Student Life

Round of A-Paws for Therapy Dogs at SAU

Above is QCCAN member Katie Howley and her dog Reyna. (Photo courtesy of Kaylee Parsons)

Mid-semester can be stress-inducing for SAU students and for many, spending time with a four-legged friend helps relieve the pressure. 

St. Ambrose has taken the time to help boost students’ mental health by bringing therapy dogs to campus throughout the semester. 

Sophomore psychology major, Isabelle Schad says, “Getting to interact with these dogs helps me relieve stress. During such a rough time of the school year, they give me ease.”

Freshman music education major, Haley Sweatman says, “When these dogs come to campus, it gives me so much joy. Just their presence makes me feel better.”

Throughout the year, members of the Quad Cities Canine Association Network (QCCAN) are invited to St. Ambrose’s campus to interact with students. According to their website, the QCCAN holds over 200 events per year at different schools, nursing facilities, and community events. 

These dogs love their jobs and always look forward to working. Therapy dog owner and QCCAN member, Jayne Knott says, “As soon as I get the vest out, Rosie is ready to work, and she gets so excited.” 

Above is QCCAN member Jayne Knott and her dog Rosie. (Photo courtesy of Kaylee Parsons)

Knott is formerly the assistant to the dean at St. Ambrose’s College of Business, and says, “This is such a rewarding experience and it is all I want to do in my retirement. The dogs provide a tremendous calming presence and help people step away from their current stress to enjoy their peace.”

A study done by the National Library of Medicine (NLM) shows therapy dogs help reduce stress for college students. 

“The use of therapy dogs for university students has shown significant reductions in outcome measures of psychological and physiological stress. Students who lived away from home also reported less homesickness and increased satisfaction due to having the dogs on campus, which created a relaxed and soothing environment,” says the NLM. 

Many SAU students say they miss their dogs at home and seeing the therapy dogs on campus help them get through it. “I really miss my dogs and this definitely helps me cope with being apart from them,” says Sweatman. 

Animals can provide emotional support that is necessary to make it through the difficulties of college. SAU senior, Hannah Knowles knows first-hand, “I have an emotional support animal (ESA) because I was formerly diagnosed with anxiety. I knew I didn’t want to come to college without my biggest supporter – my cat Junie. A big anxiety trigger for me is being or feeling alone, but having Junie around takes that panic away. It sounds silly to some, but she’s my lifeline.” 

The American Psychological Association (APA) has found that, “By nearly every metric, student mental health is worsening. More than 60% of college students met the criteria for at least one mental health problem, according to the Healthy Minds Study, which collects data from 373 campuses nationwide.”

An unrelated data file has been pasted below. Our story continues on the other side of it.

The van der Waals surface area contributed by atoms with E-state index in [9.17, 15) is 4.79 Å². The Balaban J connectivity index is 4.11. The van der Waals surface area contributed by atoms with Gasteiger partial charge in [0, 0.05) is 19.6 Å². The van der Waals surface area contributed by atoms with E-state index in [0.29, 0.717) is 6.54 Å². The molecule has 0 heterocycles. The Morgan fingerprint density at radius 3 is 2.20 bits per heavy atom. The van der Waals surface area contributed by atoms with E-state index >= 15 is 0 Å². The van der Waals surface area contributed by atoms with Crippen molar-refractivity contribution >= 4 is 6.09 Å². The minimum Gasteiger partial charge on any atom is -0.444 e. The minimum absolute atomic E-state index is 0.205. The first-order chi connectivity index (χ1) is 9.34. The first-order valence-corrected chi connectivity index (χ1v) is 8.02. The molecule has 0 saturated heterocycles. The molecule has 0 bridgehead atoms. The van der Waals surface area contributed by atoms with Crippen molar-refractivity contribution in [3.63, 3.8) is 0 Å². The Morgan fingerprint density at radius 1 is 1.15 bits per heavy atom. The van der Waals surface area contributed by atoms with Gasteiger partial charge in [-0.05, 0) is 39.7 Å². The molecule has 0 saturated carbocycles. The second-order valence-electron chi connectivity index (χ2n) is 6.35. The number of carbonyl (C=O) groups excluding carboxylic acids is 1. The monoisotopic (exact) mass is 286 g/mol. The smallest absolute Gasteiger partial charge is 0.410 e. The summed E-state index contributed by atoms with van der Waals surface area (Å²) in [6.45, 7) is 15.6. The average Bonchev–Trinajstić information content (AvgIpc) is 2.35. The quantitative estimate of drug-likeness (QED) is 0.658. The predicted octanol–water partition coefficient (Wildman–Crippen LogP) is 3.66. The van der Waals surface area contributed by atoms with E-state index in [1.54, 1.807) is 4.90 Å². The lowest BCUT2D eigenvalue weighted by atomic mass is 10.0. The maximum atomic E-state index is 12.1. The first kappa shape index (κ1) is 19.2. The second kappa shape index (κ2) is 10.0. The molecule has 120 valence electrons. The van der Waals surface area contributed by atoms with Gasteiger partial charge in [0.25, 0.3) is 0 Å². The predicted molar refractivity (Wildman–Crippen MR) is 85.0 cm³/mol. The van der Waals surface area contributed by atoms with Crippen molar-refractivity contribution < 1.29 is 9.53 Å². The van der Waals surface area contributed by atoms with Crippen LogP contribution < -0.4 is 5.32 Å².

The NLM confirms that stress is one of the most common feelings that students experience and it could impact their college experience. “University students have been found to have higher rates of psychological distress than that of the general population.” According to the American College Health Association, stress is the most commonly reported barrier to students’ academic success.

“The American College Health Association’s National Assessment surveyed American university students. Students reported that within the past year, 58.4% felt overwhelming anxiety, 59% felt very lonely, 65% felt very sad, 37% felt so depressed that they found it difficult to function.”

SAU students who visit with the service dogs report feelings of stress and anxiety during this time of year. This is why members of the QCAAN do what they do. “I can tell Reyna [QCAAN therapy dog] makes a huge positive impact on the people she interacts with. So many students tell me that seeing her helps them deal with being homesick. Helping others is what Reyna loves to do and people respond really well because dogs don’t judge,” says QCAAN member and 5th grade teacher Katie Howley. 

For students who may need help during the semester, the Counseling Center at St. Ambrose University is always available to help. “The Center provides brief individual and group counseling to current SAU students and consultation to faculty and staff. The Center provides a confidential, supportive and collaborative environment for open discussion of personal issues. We work towards making positive changes to one’s thoughts, feelings, relationships, behavior/life situation,” according to the SAU website. 

The Eastern Iowa crisis number has been updated to 1-855-581-8111.